Truth in Society

March 30, 1995

Prompt #65


Reading, responding and acknowledging

We've provided a dozen hard copies of each group's set of chapters. Take one at a time, read it, and return it to the counter at the front so someone else can use it. You should respond to all the chapters in the two sets your focus group is reading by 4:00 today.

Although the chapters on each focal episode are printed together, it will be most useful, as the mail message Tuesday said, if you treat each chapter as a separate item, and write your response on a separate document (an 8 1/2 by 11 page, or more if your response is longer). Each should have your name and the title of the chapter at the top, so that it can be easily identified. It can be in Q: as well, but the main thing is that it should be something you can hand, separately, to the author/editors of the specific chapter.

In other words, don't respond to the whole set of chapters with one response, and don't put all your responses into one document. At the end of the day today, every chapter editor or editing group should have a sheaf of responses to their chapter, each identified with a name, to work with.

To repeat, in general, it will be most help if you address the following questions (use this as a guide):

You can, of course, add any other comments you think would be helpful to your sheet.

By 4:00 you should have a set of responses, clearly marked with the chapter they're responses to and your name. Bring them back to EC120 and we'll have a short meeting to get them distributed so that the authors of the chapters can begin working with them.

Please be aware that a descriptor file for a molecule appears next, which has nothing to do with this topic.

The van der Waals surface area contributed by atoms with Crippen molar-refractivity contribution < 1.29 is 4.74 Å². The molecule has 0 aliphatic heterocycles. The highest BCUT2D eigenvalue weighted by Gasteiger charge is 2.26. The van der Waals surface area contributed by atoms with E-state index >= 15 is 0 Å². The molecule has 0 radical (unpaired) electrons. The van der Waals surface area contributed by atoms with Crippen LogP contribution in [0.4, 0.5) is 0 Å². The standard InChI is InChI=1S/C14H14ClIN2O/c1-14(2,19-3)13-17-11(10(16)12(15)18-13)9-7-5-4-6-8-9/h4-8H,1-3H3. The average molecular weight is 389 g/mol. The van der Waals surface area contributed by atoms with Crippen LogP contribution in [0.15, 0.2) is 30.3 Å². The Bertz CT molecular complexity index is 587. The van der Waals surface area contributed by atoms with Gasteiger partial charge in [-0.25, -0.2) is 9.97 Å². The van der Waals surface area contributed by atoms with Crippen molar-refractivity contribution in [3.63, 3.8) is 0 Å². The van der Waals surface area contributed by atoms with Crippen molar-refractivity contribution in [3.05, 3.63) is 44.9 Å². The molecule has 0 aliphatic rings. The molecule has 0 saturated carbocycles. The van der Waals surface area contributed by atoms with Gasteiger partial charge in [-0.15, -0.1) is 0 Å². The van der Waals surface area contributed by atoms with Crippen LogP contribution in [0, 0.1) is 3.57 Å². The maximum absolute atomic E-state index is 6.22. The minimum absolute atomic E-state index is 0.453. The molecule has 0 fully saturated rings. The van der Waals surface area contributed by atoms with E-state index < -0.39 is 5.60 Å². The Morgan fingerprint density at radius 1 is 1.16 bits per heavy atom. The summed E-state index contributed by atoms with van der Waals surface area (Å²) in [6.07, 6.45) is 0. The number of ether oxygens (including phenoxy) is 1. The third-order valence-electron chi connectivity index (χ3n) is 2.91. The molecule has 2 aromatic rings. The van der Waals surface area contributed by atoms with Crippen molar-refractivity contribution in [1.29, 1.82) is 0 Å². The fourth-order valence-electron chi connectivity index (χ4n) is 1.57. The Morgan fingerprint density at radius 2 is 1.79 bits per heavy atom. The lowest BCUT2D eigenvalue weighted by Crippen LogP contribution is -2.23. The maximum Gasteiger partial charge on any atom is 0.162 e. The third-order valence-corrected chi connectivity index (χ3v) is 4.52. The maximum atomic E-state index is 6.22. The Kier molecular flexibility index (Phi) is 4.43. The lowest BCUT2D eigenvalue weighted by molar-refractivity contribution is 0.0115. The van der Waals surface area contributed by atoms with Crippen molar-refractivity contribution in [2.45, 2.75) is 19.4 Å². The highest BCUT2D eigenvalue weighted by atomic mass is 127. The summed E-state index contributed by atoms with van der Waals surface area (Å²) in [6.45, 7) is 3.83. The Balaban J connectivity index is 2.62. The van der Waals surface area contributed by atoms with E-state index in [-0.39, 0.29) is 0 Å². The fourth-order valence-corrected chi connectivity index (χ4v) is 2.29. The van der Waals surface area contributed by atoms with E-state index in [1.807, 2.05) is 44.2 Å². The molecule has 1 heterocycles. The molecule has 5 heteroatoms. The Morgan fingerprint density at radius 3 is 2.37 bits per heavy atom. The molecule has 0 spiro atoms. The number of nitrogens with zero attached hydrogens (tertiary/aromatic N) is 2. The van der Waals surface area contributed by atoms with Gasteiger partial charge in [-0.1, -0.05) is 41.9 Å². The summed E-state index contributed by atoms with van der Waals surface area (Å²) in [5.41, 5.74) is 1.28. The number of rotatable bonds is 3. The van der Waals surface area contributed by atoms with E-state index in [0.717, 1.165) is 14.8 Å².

It's important that you respond, and as helpfully as you can, to all the chapters. One thing we're going to ask each person (or small group) to do between today and Tuesday is to send us a list of all the people from whom they received responses; another is to identify the eight or ten most useful responses.

Please bear in mind that the reading and responding we're doing this time is to be focused on large issues -- matters of substance, like whether ideas and people are explained fully enough, and so forth -- and not small ones like spelling and grammar (even though you may find it distracting that someone didn't run a spell checker or doesn't seem to have thought about identifying sources, this is not the occasion to make that point -- that's part of why we're not asking for marginal comments this time).


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